LIAM O’BRIEN admitted he’s fighting for his football life at Pompey.
And the keeper has told of the fears engulfing players on the breadline of the professional game.
O’Brien has given an insight into the riches lavished on young players making their way at the top level.
And the 24-year-old has told how that can impact a talent’s hunger as they are afforded spoils early in their careers.
It’s a situation O’Brien found himself in when he was handed a lucrative three-year deal at Fratton Park as a highly-regarded 16-year-old.
Despite his talent, the Ruislip-born man failed to make a competitive senior appearance before being released in 2010, months after Pompey fell out of the Premier League.
O’Brien faced a culture shock from that moment as he dropped down the divisions to Barnet in search of another club.
The former England under-19 man feels his story is one young players can learn from.
O’Brien said: ‘When you’re in the Prem at 16 and getting paid your first decent wage, you don’t look ahead.
‘You just think you’ve got it for life and things are fine.
‘You don’t realise until you get it taken away from you.
‘I’ve had it when I’ve been at the top when I was young. Then you drop and you realise.
‘Now, I’m trying to build my way back up.’
O’Brien feels the type of person he is now is a very different one to who arrived at Pompey as a teenager.
In an honest assessment, he admitted he can see how the situation he found himself in affected his desire.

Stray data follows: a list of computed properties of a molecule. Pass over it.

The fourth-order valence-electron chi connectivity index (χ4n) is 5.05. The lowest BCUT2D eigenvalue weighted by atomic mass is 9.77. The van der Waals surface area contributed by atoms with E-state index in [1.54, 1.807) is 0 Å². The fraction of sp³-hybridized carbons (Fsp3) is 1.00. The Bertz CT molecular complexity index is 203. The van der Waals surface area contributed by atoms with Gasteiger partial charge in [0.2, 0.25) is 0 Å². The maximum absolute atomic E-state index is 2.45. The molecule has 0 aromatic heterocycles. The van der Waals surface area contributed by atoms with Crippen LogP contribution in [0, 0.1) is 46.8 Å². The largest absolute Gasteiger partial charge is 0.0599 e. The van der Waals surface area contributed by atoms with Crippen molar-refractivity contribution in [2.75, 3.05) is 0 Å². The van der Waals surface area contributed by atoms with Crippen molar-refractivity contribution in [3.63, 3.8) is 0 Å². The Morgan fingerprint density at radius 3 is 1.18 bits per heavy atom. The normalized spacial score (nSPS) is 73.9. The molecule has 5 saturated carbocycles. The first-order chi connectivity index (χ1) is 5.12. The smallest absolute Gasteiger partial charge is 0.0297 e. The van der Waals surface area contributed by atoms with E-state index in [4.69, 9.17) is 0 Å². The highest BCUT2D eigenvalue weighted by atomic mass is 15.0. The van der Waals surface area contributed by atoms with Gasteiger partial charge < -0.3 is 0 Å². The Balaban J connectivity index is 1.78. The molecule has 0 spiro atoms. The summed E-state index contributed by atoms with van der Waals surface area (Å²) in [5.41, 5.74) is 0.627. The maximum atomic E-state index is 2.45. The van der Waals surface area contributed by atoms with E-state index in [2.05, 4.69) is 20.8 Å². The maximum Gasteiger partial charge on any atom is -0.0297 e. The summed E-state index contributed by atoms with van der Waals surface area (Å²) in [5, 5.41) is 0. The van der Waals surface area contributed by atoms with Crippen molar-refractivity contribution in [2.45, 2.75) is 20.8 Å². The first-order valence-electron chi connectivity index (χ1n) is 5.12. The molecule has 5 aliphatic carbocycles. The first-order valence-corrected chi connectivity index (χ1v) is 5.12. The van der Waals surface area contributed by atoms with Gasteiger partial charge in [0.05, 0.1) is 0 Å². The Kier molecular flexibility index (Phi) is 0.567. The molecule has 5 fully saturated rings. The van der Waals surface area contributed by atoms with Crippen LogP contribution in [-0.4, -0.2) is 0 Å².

The jarring switch of searching for a living in the lower leagues while providing for his young family changed all that, however.
A year with Brentford and two years at Dagenham & Redbridge preceded his Blues return on an initial month’s agreement.
Now the concern is about making more sure he’s providing for those closest to him.
‘It maybe affects your hunger because you’ve got it easy,’ O’Brien said of his experience at Pompey in the Premier League.
‘Maybe I thought I was young and in the first-team squad but not going to play for the first team.
‘I had it easy, so maybe, without meaning to, it could have had an effect. It could naturally happen.
‘Then I’m signing for Barnet and taking almost an 80-per-cent cut.
‘That’s when it hit home. It was horrible because I had a baby on the way and everything which comes with it.
‘It was like, oh no, what am I going to do now?
‘That’s the point when you really start working because you don’t realise how easy you had it.
‘It’s all changed now, though. I’m fighting for my life in football really.
‘If I leave Pompey and drop down again it’s a case of how many times can I drop down before I have to drop out completely?’
O’Brien’s experiences in the game have clearly given him a sense of perspective.
And when he sees the huge deals being handed to youngsters yet to make the grade, he can see history repeating itself.
‘There should be a rule brought in,’ he said.
‘If a club wants to give a young player lots of money, that’s fine.
‘But it should be a certain percentage and put the rest away.
‘I see 18-year-olds at Chelsea on £6,000 or £7,000 a week. They are probably never going to play for the first team but they get all big time.’
A moment which was eight years in the making arrived for O’Brien as he made his competitive Pompey bow at Yeovil in the Checkatrade Trophy.
That occasion and being back at Pompey is something for the former Acdaemy man to cherish.
It was one he savoured with a very different focus to the teenage O’Brien.
He said: ‘I’ve always played in the league and didn’t want to drop out.
‘I told my agent I wanted to hold out and the phone call came.
‘It does feel like fate. John (Keeley) said come in and train and I think I surprised him.
‘That hunger is there. I’m not just fighting for myself – I’m fighting for my family as well.’